That is the clinical definition. The comprehensive definition of  "doing" model railroading, in particular scratch building, would take volumes. Or maybe a hyperactive blog. "Doing" scratch building would include information gathering, conversion of that information into practical presentation such as drawings, timeline charts (to register details to relative eras) and other text, designing and generating parts not readily available, planning out the best way to build the model and executing all of it to produce the actual scale model - yeah, and y'all thought this was just a hobby! 

The term scratch building came out of the early days of the hobby when you couldn't even buy rail let alone track. Early model railroaders were often professional machinists."Scratch building" today has a rather diluted definition of what it was in the old days. There was no computer aided drafting, virtual modeling and rapid prototype printing. You did it with physical capability and a mythological "power" which seems almost extinct these days called CRITICAL THINKING.!

In this day of instant everything, it seems "doing " turns out to be more pursuing than doing. We pursue instant.gratification as if we are practically, almost always, out of time. We've developed a mindset of the Time-Money continuum. We continue to spend more money just so we don't have to spend more time.

When we do build models we often build from kits where all of the parts and the thought-out convenience of how to put them together are provided for us. Of course, what's even better is when some 3rd world high school girl puts it together. Now it r RTR - ready to run; for you! The soul of this hobby has always been in building models; and even trees are models on a layout. Running trains is a reward of the "doing". Not the doing itself. If you want to play a game pull out your palm-god and have at it. But to experience model railroading; indulge in the actual craft of doing a model. The rewards of that are enormous and addictive.

Trophy awarded to the Box Car entry

After observing both local contests and the 4th N.N,G. Convention, I came to realize that popular vote contests were a matter of eye appeal as much as technically correct detail. Of course, the detail was intrinsic to convincing the viewer that this was an authentic representation (which most observers were clueless to prove anyway). Therefore it became clear that the appearance had to be striking, appealing and convey a sense that the viewer was about to learn something.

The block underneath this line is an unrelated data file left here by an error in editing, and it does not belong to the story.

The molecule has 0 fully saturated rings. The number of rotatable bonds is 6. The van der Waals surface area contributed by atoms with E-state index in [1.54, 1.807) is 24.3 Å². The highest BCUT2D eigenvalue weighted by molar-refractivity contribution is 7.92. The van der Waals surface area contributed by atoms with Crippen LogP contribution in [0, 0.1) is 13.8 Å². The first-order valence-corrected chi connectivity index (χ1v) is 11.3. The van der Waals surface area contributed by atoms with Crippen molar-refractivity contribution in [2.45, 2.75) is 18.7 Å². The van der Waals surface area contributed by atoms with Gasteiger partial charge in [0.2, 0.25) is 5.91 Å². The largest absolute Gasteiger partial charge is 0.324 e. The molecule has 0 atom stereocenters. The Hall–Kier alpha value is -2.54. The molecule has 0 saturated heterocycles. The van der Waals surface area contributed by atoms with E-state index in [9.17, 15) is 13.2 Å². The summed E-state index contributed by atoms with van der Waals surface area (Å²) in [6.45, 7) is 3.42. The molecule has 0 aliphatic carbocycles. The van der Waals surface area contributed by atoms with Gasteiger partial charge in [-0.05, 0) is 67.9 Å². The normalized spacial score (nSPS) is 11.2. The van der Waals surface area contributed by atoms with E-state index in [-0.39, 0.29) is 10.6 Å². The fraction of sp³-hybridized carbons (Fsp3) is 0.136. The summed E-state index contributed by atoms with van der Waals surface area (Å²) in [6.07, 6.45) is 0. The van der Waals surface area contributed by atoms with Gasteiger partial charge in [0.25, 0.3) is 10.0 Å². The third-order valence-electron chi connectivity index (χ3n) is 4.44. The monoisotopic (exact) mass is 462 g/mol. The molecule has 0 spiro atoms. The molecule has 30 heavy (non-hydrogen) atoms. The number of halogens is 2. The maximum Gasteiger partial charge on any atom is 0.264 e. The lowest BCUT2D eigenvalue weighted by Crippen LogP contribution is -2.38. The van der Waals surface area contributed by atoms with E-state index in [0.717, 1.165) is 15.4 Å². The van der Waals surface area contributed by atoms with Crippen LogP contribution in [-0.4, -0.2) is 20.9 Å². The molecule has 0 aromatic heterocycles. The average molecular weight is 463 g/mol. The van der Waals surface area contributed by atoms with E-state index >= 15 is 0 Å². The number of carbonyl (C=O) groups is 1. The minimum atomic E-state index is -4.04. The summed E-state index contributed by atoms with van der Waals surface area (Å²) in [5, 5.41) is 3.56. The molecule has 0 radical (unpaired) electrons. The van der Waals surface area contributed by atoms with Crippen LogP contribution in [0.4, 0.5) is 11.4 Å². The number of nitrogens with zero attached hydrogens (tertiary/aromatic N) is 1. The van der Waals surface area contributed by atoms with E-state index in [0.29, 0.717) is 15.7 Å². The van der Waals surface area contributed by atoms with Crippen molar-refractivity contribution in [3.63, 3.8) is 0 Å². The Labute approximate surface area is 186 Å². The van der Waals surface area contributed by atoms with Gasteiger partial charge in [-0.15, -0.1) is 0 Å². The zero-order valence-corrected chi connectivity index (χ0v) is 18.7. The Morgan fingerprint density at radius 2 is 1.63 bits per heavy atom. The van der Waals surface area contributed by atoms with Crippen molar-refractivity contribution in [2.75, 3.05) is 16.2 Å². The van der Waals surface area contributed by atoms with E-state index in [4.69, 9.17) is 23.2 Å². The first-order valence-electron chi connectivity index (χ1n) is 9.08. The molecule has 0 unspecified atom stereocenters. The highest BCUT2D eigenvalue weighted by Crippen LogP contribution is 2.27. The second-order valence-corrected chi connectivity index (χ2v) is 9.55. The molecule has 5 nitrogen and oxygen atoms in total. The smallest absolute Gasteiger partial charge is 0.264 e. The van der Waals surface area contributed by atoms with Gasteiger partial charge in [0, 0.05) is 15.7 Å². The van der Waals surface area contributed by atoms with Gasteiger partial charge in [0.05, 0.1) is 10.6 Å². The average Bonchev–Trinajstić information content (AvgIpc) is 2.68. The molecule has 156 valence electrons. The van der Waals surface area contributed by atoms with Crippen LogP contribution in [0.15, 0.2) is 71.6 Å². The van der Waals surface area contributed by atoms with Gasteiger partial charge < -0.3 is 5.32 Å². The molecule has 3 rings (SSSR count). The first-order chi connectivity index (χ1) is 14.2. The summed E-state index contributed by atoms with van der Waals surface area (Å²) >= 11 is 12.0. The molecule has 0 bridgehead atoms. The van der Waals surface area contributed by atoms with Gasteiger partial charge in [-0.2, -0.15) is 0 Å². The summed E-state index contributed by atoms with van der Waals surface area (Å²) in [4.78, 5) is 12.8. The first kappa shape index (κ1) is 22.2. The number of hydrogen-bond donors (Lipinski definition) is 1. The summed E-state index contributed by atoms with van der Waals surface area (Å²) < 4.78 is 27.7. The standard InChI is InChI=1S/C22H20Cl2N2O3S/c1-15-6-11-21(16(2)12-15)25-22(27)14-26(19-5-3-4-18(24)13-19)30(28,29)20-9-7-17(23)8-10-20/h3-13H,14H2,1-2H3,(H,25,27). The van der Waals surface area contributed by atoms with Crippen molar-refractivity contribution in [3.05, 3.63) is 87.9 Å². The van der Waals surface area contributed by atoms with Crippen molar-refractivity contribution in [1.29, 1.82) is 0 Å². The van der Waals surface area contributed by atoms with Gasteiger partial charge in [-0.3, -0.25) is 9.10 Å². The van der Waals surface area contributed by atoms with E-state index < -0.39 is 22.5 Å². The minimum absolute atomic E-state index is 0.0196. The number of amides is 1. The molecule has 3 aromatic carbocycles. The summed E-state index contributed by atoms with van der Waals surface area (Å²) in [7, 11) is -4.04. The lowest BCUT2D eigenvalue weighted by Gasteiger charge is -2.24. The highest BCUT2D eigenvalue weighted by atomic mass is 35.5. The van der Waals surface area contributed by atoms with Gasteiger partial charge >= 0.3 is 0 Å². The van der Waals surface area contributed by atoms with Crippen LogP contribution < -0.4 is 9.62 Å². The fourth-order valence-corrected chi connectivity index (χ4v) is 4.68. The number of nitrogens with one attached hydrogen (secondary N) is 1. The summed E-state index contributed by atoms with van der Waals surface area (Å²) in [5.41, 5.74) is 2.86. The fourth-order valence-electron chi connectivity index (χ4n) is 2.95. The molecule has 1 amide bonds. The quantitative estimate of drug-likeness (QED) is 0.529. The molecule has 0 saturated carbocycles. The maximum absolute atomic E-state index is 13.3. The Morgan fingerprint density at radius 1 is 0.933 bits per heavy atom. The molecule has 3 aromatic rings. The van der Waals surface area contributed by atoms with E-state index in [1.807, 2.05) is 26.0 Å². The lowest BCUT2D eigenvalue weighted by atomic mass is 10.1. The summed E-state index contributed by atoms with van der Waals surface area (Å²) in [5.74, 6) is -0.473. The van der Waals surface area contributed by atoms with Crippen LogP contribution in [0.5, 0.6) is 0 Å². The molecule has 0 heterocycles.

Therefore I entered the cars as a group on a display that beckoned more attention; it was engaging. The use of a mirror under each car on an elevated track enabled the viewer to study the underside of the models without touching them. Each mirror was labeled so that the viewer would see that each car had a technical message that both related it to the others and yet set it apart. In spite of the gimmickry, knowledge was to be had for the taking. That made the display valuable to the observer. Apparently there was substance to my reasoning.

How the contest entry appeared on the display table

 The photo to the left shows how the cars were set up on the contest table and more or less how they appeared in the "Gazette" review. On the left 8074 represented a group of cars built by 1907 that used the same components / technology as the 1902 coal cars except with 9" side sills. A couple of box cars were built 1903 - '06 with 12" sills but these were probably considered "over built" since the enclosed box above the frame would have been structurally superior to the open top box of a coal car. That translated into a waste of material and therefore a waste of money, And money - making it - was the sole purpose of the railroad. How the contest entry appeared on the display table

A clearer view of each frame type

The Type I cars (coals, flats and boxes 1902 - 1906) used cast body bolsters provided by American Car & Foundry (ACF). They rolled on ACF 4'-0" archbar trucks.The 8074 showed how the bolster, meant for a 12" side sill, was fitted to a 9" side sill by sandwiching a 3" block between the bolster and bottom of the sill.

The photo to the right may help clarify the differences between each type of frame. Practically everything above the frame was the same regardless of the frame type. In fact the classification by "historians" as "Type x" was never prototypical. The railroad never used the terms type or phase. They distinguished wood frames from composite frames but that was a pretty broad definitive. To the railroad a box car was a box car regardless of the frame and the only thing unique about it was the road number.

The C&S built all of its own narrow gauge freight cars after 1900. By the end of 1907 they had completed the first run of the type II cars as box, coal and stock cars. In the display 8192 represented a Type II car. The changes were a cast bolster designed for a 9" sill and the new cars rolled on cast trucks with inside hung brake beams. Both the trucks and bolsters were supplied by Bettendorf Axle Corp and the trucks were distinguished as the Bettendorf type. 

The only other change to the Type II house cars was the metal Murphy roofs. In the photo below the additional car simple underscored that the type II cars were originally equipped with the narrow ribbed roof as on 8216. The roof on 8192 was a rebuilt style, less complex and easier to maintain.

The additional car showed a Type II car with the original roof